HB: Is your personal site/blog responsive or not? Why?
DM: It's not, but only because I haven't had time to make it responsive. I'll get to it someday

HB: Which great resources on responsive web design would you recommend?
DM:

  • Brad Frost's This Is Responsive is an invaluable resource for learning the latest and greatest.
  • Justin Avery's Responsive Design Weekly keeps me up to date with what people are doing with responsive design.
  • Having Brad Frost, Tim Kadlec, and Ethan Marcotte on IM isn't so bad

David Rupert

HB: What questions do you ask a client to make sure he/she really needs a responsive website and not a mobile site or application? Or do you believe any website should be responsive?
David Rupert: We (Paravel) tend to get hired to do responsive work so our clients usually already see the benefits of mobile first RWD, but yes, I tend to believe that all sites or apps can be designed to be responsive unless there's an extreme use case, need, or budget to do otherwise. RWD does take some effort, but I think it can be a great tool in reducing technical debt and organizational overhead. So I guess the biggest questions are: Why do you think you need separate sites? And do you have the budget to fully maintain and keep content and feature parity across all platforms?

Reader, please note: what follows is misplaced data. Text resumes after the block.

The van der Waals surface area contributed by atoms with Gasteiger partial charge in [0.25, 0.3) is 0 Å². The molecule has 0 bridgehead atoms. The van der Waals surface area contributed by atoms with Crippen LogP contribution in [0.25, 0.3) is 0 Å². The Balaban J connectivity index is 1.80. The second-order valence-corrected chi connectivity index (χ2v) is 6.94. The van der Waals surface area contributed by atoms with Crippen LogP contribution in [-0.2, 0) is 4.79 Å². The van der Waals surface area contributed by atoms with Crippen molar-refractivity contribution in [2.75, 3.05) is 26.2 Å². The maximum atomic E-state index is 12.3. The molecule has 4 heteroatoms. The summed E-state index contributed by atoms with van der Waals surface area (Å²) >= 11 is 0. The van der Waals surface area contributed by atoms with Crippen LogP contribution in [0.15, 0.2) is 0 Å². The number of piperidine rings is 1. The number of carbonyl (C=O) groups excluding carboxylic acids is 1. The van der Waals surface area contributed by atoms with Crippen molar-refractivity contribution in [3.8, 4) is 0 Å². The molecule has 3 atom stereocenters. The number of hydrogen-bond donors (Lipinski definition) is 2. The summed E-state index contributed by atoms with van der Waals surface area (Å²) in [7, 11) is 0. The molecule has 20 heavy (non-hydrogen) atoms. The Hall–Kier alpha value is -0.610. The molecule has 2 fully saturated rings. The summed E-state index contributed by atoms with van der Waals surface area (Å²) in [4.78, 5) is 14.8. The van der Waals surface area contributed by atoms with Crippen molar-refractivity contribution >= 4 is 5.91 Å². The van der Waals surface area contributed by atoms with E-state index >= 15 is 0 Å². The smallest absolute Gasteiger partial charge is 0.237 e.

HB: Are there any tools/frameworks that help you build responsive sites faster and easier? Have you ever used Bootstrap?
DR: I don't usually start a project with a framework. I home-rolled a simple grid that we've used in the past, but we're getting more "bespoke" and building to the project's needs. I did use Bootstrap on a11yproject.com, that I built in 24 hours, so it's a great tool for getting an idea out quickly.

HB: Is your personal site/blog responsive or not? Why?
DR: Yes, my personal site is responsive. It's just a column of text, so not really that hard to implement. But blogs and personal sites make great playgrounds for responsive experimentation. I really encourage any designer/developer to play and experiment. If you dig around on my site, you can see some of my experiments: video embeds, charts and graphs, and a responsive timeline.

HB: Which great resources on responsive web design would you recommend?
DR: There are tons, but Brad Frost's Responsive Patterns library is probably the best resource for deconstructing a responsive design. It's almost à la carte in how you can pick and chose components for your site. Responsive Design Weekly is a great newsletter to subscribe to if you want a good digest. And of course follow @RWD on Twitter for near daily inspiration and discussions.

Helen Bailey is a part of the TemplateMonster team. TemplateMonster is a web design company offering WordPress themes, responsive WP themes and other design-related products.